How to polish a newly painted car

If you’re re-colouring and refinishing your vehicle, once your work with the spray paint gun is complete and your clear coat applied, you might want to add a stunning mirror like gleam to your surface. The cut and polish procedure, also known as colour sanding and buffing, is the key to polishing up your paint work and imparting that show-stopping finish to it.

Done by a seasoned expert, colour sanding can turn a good paintjob into an exceptional one.

Polishing a newly painted car

Wet sanding

If the thought of taking sandpaper to your new paintwork seems scary, fear not! You wouldn’t be the first newbie to flinch at the idea. Nevertheless, by following these steps you will take your paint job from impressive to spectacular.

A note before you start; make sure your clear coat has properly cured. If you’re a serious paint job nut – or your best mate is one - you might have access to a baking oven, but if you don’t that’s fine; Leaving your vehicle in the hot Aussie sun for at least 24 hours will do the trick.

Polishing a newly painted car

Once fully cured you can use a tungsten block to carefully eliminate any of the more prominent nibs of paint of dust before wet sanding. Then use wet sanding to start smoothing your surface with the aim of removing the tiny bumps and ripples in the paint that may have occurred at the paint spray gun stage, frequently referred to as orange peel. 

As you sand, you’ll be upping the grade of your sandpaper all the way to micro-fine 3000 grit varieties. The idea is to gradually eliminate the coarser scratches from the paint, levelling the paint’s surface with finer and finer scratches that can eventually be hidden with polish.

Fill a bucket with slightly soapy water and let your sandpaper soak in it for up to an hour before you begin, then wrap it around a soft colour sanding block. Ensure it is a soft block or you risk scratching the paint job. Start by sanding a test area by laying your block flat on the surface and sliding it left and right a few times then moving down and repeating the pattern. Once you start sanding, use even, smooth strokes without pressing too hard and using different stroke directions to achieve a “cross hatching” effect. Start with around 1500 grade (1200 minimum, if the surface is acrylic and the scratches are really bad) and work up to 3000 grit. Some sites recommend starting with paper as low as 400 grade, but do not do this! Anything under 1200 is going to cause more damage than it solves. Use micro-fine sandpaper, which is less sharp than other sandpaper and less likely to damage the surface. You may need to finish the sanding process with 3000 fine-grade sandpaper. This may not be required if your rubbing compound is designed to buff out 2000 grit scratches, but it is highly recommended for the ultimate finish.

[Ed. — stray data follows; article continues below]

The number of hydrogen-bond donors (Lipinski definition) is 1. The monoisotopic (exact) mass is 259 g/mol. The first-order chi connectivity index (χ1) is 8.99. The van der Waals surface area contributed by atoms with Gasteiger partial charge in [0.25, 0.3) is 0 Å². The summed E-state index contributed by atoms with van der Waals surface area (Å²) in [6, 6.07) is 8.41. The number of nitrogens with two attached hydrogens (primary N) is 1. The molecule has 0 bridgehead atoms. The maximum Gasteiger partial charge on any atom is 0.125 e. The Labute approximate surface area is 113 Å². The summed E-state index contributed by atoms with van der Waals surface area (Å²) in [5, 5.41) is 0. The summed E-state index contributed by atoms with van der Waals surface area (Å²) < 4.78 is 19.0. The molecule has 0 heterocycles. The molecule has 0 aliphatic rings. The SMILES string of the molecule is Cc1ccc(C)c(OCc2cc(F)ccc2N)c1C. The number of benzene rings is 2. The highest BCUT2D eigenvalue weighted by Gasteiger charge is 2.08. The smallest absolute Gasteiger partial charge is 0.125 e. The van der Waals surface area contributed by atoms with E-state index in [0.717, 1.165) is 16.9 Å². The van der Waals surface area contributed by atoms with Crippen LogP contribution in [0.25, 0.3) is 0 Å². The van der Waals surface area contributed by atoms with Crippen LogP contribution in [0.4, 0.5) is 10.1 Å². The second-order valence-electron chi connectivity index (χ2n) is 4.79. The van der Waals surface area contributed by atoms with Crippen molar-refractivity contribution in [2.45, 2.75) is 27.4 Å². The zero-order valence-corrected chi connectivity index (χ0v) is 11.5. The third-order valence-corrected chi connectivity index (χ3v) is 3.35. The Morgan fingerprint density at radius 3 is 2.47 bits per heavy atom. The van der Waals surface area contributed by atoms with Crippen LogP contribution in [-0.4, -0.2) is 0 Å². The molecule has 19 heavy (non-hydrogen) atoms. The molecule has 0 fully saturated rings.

Buffing

After wet sanding is complete, it’s time to bring that shine to your vehicle through buffing. Remove excess soap, dust and sandpaper grit by washing down your vehicle with fresh water and drying with a lint-free cloth.

Make sure your buffing pad is 100 percent clean and properly attached to your buffer before starting. Evenly apply polish to your electric buffer or foam pad and switch on, but a warning: do not put too much compound on the pad or you could burn through the paint.

If you’re using an electric buffer, turn it on at a low RPM: generally, around 1800 RPM is good. It’s also best to use a slow-starting tool that works up to the top speed you have set. If your RPM is too high or you make sudden starts and stops you will burn the paint. When you begin polishing, moving the buffer around frequently to keep one area from overheating. To optimise control, think about working in sections of about a 30 cm squared at a time.

If you are using a foam pad, apply the polish in firm circular motions until enough polish has been applied. It’s best to use a consistent motion, say left to right, right to left and then down and repeat the pattern. Repeat until you are satisfied with the result, it usually takes about 2-3 passes to obtain an impressive shine. Once you’re satisfied lower the revs a little and do a final pass.

Polishing a newly painted car

 

Finishing

Most buffers have a finishing pad which should be used with a finishing grade polish. You’ll need to make sure to dampen your pad a little now and then to avoid burning the paint and be careful not to keep the buffer on one area for more than a couple of seconds or you risk damaging the base coat. Make sure you have enough polish so the buffer stays wet, or you might end up having to start over or clear coat the surface again. You’ll also need to use a damp, lint-free cloth to clean off your surface before the polish dries.

Final polish

Finally, you can use a wax or silicon-based glaze product to give your paint a thin protection layer and a little extra shine. It usually works best to apply a small amount directly onto each section of the car. Once the product has been applied, let it sit for a few minutes, then use a clean and damp cloth to clean it off. If you’ve followed the process correctly, you’ll be amazed at the show level, deep mirror shine your efforts have achieved, raising the work you did with your spray paint gun to new heights!



Please note the information provided in this website is General Information only, please read all product data sheets and safety data sheets before commencing any work. If pain persists show a professional.